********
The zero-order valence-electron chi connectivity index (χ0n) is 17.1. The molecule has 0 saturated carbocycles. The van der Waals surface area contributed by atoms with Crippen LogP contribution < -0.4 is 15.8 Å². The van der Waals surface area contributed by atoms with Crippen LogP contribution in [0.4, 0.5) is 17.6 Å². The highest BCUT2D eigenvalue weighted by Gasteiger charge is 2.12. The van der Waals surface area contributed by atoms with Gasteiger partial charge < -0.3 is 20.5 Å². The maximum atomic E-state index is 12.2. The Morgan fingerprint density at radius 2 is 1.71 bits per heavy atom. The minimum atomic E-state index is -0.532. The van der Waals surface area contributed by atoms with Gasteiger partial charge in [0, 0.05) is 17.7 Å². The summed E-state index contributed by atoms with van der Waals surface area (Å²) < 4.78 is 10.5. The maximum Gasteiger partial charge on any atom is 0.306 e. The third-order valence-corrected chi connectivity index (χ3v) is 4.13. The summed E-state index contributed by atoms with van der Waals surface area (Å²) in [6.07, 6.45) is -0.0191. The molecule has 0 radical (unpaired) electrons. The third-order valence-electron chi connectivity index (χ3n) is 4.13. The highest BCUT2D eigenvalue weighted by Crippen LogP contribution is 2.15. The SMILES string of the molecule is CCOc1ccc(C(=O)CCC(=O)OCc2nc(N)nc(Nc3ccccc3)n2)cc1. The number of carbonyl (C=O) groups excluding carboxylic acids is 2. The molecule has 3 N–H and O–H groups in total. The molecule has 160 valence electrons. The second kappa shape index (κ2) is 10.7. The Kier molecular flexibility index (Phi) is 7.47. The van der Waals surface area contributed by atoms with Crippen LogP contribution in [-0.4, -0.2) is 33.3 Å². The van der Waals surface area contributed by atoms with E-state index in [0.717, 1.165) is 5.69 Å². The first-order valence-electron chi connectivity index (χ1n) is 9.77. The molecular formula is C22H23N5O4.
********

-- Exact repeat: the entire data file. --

The zero-order valence-electron chi connectivity index (χ0n) is 17.1. The molecule has 0 saturated carbocycles. The van der Waals surface area contributed by atoms with Crippen LogP contribution < -0.4 is 15.8 Å². The van der Waals surface area contributed by atoms with Crippen LogP contribution in [0.4, 0.5) is 17.6 Å². The highest BCUT2D eigenvalue weighted by Gasteiger charge is 2.12. The van der Waals surface area contributed by atoms with Gasteiger partial charge < -0.3 is 20.5 Å². The maximum atomic E-state index is 12.2. The Morgan fingerprint density at radius 2 is 1.71 bits per heavy atom. The minimum atomic E-state index is -0.532. The van der Waals surface area contributed by atoms with Gasteiger partial charge in [0, 0.05) is 17.7 Å². The summed E-state index contributed by atoms with van der Waals surface area (Å²) < 4.78 is 10.5. The maximum Gasteiger partial charge on any atom is 0.306 e. The third-order valence-corrected chi connectivity index (χ3v) is 4.13. The summed E-state index contributed by atoms with van der Waals surface area (Å²) in [6.07, 6.45) is -0.0191. The molecule has 0 radical (unpaired) electrons. The third-order valence-electron chi connectivity index (χ3n) is 4.13. The highest BCUT2D eigenvalue weighted by Crippen LogP contribution is 2.15. The SMILES string of the molecule is CCOc1ccc(C(=O)CCC(=O)OCc2nc(N)nc(Nc3ccccc3)n2)cc1. The number of carbonyl (C=O) groups excluding carboxylic acids is 2. The molecule has 3 N–H and O–H groups in total. The molecule has 160 valence electrons. The second kappa shape index (κ2) is 10.7. The Kier molecular flexibility index (Phi) is 7.47. The van der Waals surface area contributed by atoms with Crippen LogP contribution in [-0.4, -0.2) is 33.3 Å². The van der Waals surface area contributed by atoms with E-state index in [0.717, 1.165) is 5.69 Å². The first-order valence-electron chi connectivity index (χ1n) is 9.77. The molecular formula is C22H23N5O4.